New Delhi: India’s technical education regulator is looking to cut the total number of undergraduate engineering seats by as much as 40% over the next few years by shutting some schools and reducing student intake in some others, as it seeks to stem a decline in the quality of education and address the issue of vacant seats. “We would like to bring it down to between 10 lakh and 11 lakh (one million and 1.1 million) from a little over 16.7 lakh now,” said Anil Sahasrabudhe, chairman of the All India Council of Technical Education (AICTE). The capacity should come down for the betterment of all—students, education providers and employers—he added. Companies recruiting from engineering colleges in India have often complained about the quality of graduates from institutions other than the top schools such as the Indian Institutes of Technology (IITs) and the Birla Institute of Technology and Science, Pilani. Many engineering colleges lack proper infrastructure, and most of their students, taught by poor-quality teachers, gain few employable skills at the end of the four years they spend to get a degree.
In fact, only 17.5% of engineering graduates were deemed employable in a 2011 survey by software industry lobby group Nasscom. India’s information technology (IT) industry spends nearly $1 billion a year to make them job-ready, the report said. At least 70% of engineering colleges in India are providing poor-quality education and this has led to reduced interest in the subject, said Raju Davis Parepadan, chairman of Kerala-based Holygrace Academy, which runs engineering colleges. “Authorities, especially AICTE, need to be strict with such institutions so that only serious players stay in the space and quality does not get hampered,” Parepadan said, adding that the situation in Kerala is bad and that some several thousand engineering seats this year are lying vacant. “So, closing down is one option, but the other option is due diligence so that serious players and serious students co-exist for mutual benefit. And employers get job-ready individuals.”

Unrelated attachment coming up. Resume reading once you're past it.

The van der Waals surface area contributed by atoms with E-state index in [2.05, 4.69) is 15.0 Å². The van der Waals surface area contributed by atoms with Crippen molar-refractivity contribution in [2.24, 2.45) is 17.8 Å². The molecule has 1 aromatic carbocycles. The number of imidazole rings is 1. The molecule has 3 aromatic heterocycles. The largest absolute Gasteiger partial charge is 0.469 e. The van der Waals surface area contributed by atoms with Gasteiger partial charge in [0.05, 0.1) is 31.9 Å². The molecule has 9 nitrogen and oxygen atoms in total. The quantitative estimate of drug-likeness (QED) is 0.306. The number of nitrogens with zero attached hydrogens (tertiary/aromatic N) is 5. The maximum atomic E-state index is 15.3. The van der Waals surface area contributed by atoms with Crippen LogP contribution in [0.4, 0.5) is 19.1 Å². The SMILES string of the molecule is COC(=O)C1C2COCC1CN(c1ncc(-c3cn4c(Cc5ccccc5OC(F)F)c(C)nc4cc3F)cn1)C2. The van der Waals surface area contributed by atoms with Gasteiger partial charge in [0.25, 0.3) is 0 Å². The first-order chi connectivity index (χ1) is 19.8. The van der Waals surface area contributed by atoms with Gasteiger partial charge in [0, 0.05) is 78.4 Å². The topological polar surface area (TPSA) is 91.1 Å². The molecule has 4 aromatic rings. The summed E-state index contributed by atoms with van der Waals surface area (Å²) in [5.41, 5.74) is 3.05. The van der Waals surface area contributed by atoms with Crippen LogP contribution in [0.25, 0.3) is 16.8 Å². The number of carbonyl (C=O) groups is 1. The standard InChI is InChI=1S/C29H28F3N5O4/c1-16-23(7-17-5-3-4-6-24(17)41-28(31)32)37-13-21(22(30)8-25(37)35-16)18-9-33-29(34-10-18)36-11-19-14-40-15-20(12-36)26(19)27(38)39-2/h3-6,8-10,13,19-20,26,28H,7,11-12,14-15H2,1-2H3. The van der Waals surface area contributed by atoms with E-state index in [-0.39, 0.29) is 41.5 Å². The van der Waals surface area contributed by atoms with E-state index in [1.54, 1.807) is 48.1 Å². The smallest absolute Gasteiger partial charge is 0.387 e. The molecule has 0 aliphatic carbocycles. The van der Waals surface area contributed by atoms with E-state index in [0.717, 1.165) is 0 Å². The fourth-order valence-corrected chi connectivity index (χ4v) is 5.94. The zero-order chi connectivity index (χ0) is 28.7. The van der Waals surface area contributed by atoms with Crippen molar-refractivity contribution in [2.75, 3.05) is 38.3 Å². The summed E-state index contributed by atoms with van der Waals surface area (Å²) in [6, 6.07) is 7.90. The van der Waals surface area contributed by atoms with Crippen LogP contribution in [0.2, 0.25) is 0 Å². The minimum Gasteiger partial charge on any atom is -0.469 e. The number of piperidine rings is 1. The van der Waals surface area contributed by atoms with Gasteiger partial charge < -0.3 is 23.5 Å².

The employability of engineering graduates in various states ranges between 12% and 42%, according to a report by education assessment company Aspiring Minds. Only 18.43% of engineers are employable in software engineer-IT services roles, the report said. For jobs in mechanical, electronics/electrical and civil engineering, a mere 7.49% are employable, it said. AICTE will only “facilitate the closure of engineering schools” entirely or in parts to achieve the target, said Sahasrabudhe, who took over as chairman in June. He, however, added that engineering colleges will not be forced to shut down. However, the large number of vacant seats is already taking a toll on engineering courses. As many as 556 engineering courses or departments have closed down this year alone, according to data available with AICTE. That number is, however, less than half the 1,422 applications that the regulator received seeking permission to shut engineering departments or courses. “The intake capacity right now seems to be much above the demand,” Sahasrabudhe said, adding that AICTE understands the need to balance the demand-supply situation. For the first time in several years, the overall number of engineering seats has come down by about 30,000 seats in 2015, according to AICTE. Student intake at the undergraduate level in engineering colleges started picking up from 2006-07. From 659,717 engineering seats in 2006, it jumped to 1.22 million in 2010 and more than 1.67 million in 2015. India has more than 3,470 engineering colleges. Sahasrabudhe said he would take up the issue in his next executive council meeting after consultations with the human resource development ministry. AICTE will, however, “ensure that students are not at the receiving end”, he added. “We shall also ensure that educational lands or properties are not converted into a real estate business by education players.” – Courtesy